How to Use Laundry Starch and Sizing

Iron passing over white shirt with black polka dots and starch

The Spruce / Nelly Cuanalo

If you love the feel of a crisp, but not stiff, shirt or pair of slacks, then you need some laundry starch or sizing and a clothes iron. Yes, you're going to have to iron!

What Is Laundry Starch?

Laundry starch is made from rice, corn or wheat. The use of starch adds body to fabrics, creates soil resistance, easier soil removal, and makes ironing easier. As a natural product, starch works best on 100 percent cotton, cotton blends, and linen to provide crispness.

Starch can be purchased in aerosol cans, liquid or powdered form. You can even make it at home. For the straight-from-the-cleaner crispness, you need to use a liquid starch because the entire shirt needs to be dipped.

In addition to its usefulness as an ironing aid for clothes, starch can be used to create kid's crafts like paint or paper mache paste. One of my favorite ways to use liquid is to shape and stiffen crocheted crafts made from cotton thread. The handiwork will hold its shape forever, as long as it stays dry.

How to Use Laundry Starch

Starch is applied after a garment has been washed and all stains have been removed. Every type of laundry starch will have directions for use on the packaging. Follow them carefully to get the level of stiffness you desire.

For quick crispness to shirts, simply spray just before ironing. If the fabric is slightly damp from the spray, you'll get the best results. Liquid starch can also be diluted and sprayed onto the garment you are ironing. But for stiff, crisp shirts like those from the cleaners, you'll need to dip the entire shirt in a starch solution and allow it to dry before ironing.

One tip to remember about starch. It is a natural product that can cause scorching if the iron is too hot.

White shirt with black polka dots submerged in water with starch solution

The Spruce / Nelly Cuanalo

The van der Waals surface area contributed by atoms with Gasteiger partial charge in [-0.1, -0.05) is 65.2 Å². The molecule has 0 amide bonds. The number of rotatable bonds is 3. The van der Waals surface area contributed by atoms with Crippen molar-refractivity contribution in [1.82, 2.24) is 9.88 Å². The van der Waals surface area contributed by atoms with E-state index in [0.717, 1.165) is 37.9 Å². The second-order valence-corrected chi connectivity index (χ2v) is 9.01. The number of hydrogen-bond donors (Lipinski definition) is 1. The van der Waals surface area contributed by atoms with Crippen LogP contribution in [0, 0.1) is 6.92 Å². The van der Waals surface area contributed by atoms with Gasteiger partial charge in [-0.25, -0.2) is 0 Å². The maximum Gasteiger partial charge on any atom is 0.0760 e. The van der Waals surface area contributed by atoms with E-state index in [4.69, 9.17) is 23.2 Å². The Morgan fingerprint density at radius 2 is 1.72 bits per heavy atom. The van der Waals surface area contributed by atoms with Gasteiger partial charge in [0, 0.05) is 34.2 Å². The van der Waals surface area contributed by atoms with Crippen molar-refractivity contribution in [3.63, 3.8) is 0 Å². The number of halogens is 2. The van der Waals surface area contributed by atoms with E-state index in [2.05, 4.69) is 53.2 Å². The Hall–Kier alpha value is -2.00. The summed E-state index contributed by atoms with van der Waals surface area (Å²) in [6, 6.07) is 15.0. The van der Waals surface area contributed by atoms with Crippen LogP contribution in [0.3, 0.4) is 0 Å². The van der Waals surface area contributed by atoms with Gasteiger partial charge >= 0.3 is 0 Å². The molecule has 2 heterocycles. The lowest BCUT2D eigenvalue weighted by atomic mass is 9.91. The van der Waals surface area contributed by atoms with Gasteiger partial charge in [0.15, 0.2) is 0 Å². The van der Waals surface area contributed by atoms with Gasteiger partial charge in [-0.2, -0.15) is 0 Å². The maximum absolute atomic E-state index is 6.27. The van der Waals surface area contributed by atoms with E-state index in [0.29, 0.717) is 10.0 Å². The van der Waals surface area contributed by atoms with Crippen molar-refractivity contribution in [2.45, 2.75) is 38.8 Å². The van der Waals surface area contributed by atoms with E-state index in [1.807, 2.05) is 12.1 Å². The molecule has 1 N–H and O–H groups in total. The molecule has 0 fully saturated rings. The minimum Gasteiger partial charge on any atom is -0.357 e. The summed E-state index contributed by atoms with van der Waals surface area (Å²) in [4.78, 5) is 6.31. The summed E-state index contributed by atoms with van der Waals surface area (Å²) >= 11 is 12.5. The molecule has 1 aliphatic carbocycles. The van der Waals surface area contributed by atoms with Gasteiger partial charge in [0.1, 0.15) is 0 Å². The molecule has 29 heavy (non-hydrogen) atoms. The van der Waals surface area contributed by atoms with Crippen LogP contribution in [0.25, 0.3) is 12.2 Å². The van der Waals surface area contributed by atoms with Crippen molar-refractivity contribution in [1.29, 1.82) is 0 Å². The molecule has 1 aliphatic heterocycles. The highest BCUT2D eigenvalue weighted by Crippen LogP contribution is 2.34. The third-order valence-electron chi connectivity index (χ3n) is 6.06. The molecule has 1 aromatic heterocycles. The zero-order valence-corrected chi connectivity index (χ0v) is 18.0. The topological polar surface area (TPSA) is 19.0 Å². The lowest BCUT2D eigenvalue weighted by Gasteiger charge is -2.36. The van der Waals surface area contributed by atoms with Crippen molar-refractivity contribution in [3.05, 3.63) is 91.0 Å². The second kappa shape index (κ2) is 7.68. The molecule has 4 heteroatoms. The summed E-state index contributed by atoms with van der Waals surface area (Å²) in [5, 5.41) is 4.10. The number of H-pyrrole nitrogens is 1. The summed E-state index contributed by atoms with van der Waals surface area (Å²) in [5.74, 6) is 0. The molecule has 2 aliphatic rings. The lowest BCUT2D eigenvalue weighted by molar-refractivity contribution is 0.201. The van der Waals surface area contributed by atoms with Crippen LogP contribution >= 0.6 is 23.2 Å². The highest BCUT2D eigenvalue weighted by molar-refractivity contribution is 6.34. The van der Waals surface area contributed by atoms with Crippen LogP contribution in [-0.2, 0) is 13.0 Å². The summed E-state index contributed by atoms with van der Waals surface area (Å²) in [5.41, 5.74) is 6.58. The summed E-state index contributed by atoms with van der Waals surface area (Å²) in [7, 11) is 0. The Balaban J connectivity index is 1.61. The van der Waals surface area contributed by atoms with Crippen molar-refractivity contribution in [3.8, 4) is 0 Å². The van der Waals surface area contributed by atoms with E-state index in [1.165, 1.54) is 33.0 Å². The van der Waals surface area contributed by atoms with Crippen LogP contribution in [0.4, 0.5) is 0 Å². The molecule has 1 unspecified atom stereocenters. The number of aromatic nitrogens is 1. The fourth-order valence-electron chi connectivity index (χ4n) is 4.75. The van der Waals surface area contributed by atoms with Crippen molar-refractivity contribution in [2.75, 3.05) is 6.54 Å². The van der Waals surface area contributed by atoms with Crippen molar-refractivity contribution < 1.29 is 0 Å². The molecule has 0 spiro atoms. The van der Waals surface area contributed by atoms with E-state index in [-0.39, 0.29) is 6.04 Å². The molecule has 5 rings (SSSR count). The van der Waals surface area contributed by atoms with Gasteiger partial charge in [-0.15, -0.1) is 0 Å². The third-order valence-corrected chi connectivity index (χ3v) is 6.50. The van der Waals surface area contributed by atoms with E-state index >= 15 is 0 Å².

Laundry Sizing vs. Laundry Starch

If you are looking for stiff collars and cuffs on a natural fiber fabric like cotton, linen or bamboo, use starch. If you want only a slight crispness and a smoother, sharper looked to any fabric, natural or synthetic, after ironing, use sizing.

Sizing does not discolor fabrics and is safe to use on all washable fabrics. It is so light that scorching or gumming up an iron plate is less likely than with starch.

Spray sizing is removed from the fabric after each washing and should be reapplied at the time of each ironing.

What Is Laundry Sizing?

Sizing is a resinous solution that adds body to fabric, creates soil resistance when the garment is worn, ease of soil removal when the fabric is washed, and makes ironing easier. The sizing solution can be vegetable or petroleum based. It is often applied by the textile manufacturer during weaving or knitting or by the clothing manufacturer during construction of garments. Some textile companies use formaldehyde as a fabric sizer, which is another good reason to launder all new clothes before wearing to avoid skin irritation.

Laundry sizing or fabric finishes are available in aerosol and trigger spray bottles for home use right before ironing.

Sizing is the preferred method of adding body and crispness to clothes made of man-made fibers such as polyester or cotton/polyester blends because vegetable-based starch will not adhere to these fibers. It can be used with the lower ironing temperatures recommended for these fabrics.

Sizing can be used for natural fabrics like cotton and linen that must be ironed at higher temperatures, but it is not as effective as starch for adding stiffness.

How to Use Laundry Sizing for Ironing

While starch can be applied to fabrics and allowed to dry before ironing, you will have better results with sizing if you spray small areas of the garment just before ironing. Hold the sizing can or bottle about eight to ten inches away from the fabric and spray with light even coating.

Iron the area following the recommended iron temperature setting for the fabric type. Then move to the next area. Allow the ironed garment to cool and dry completely before wearing or storing to avoid excessive wrinkling.

Starch sprayed over white shirt with black polka dots before ironing

The Spruce / Nelly Cuanalo

Other Uses of the Term Sizing

  • A form of sizing is used during the manufacturing of paper to reduce liquid absorbency. The addition of sizing allows inks and paints to remain on the surface of the paper rather than being absorbed. This is particularly important when printing wallpaper, art, and reading materials.
  • The term sizing is also used for any surface to which gilding or gold leaf will be added. This sizing of the wood, plaster or paper allows the gold leaf to adhere to the desired surface more quickly.
  • In weaving, sizing is the term that is applied to the warp yarn on a loom and is essential to reduce breakage by improving the strength and abrasion resistance of the yarn. The size can be made from starch, oil, wax, gelatin or manufactured polymers.
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  1. Svedman, Cecilia, et al. Textile Contact Dermatitis: How Fabrics Can Induce DermatitisCurrent Treatment Options in Allergy, vol. 6, no. 1, 2019, pp. 103–111., doi:10.1007/s40521-019-0197-5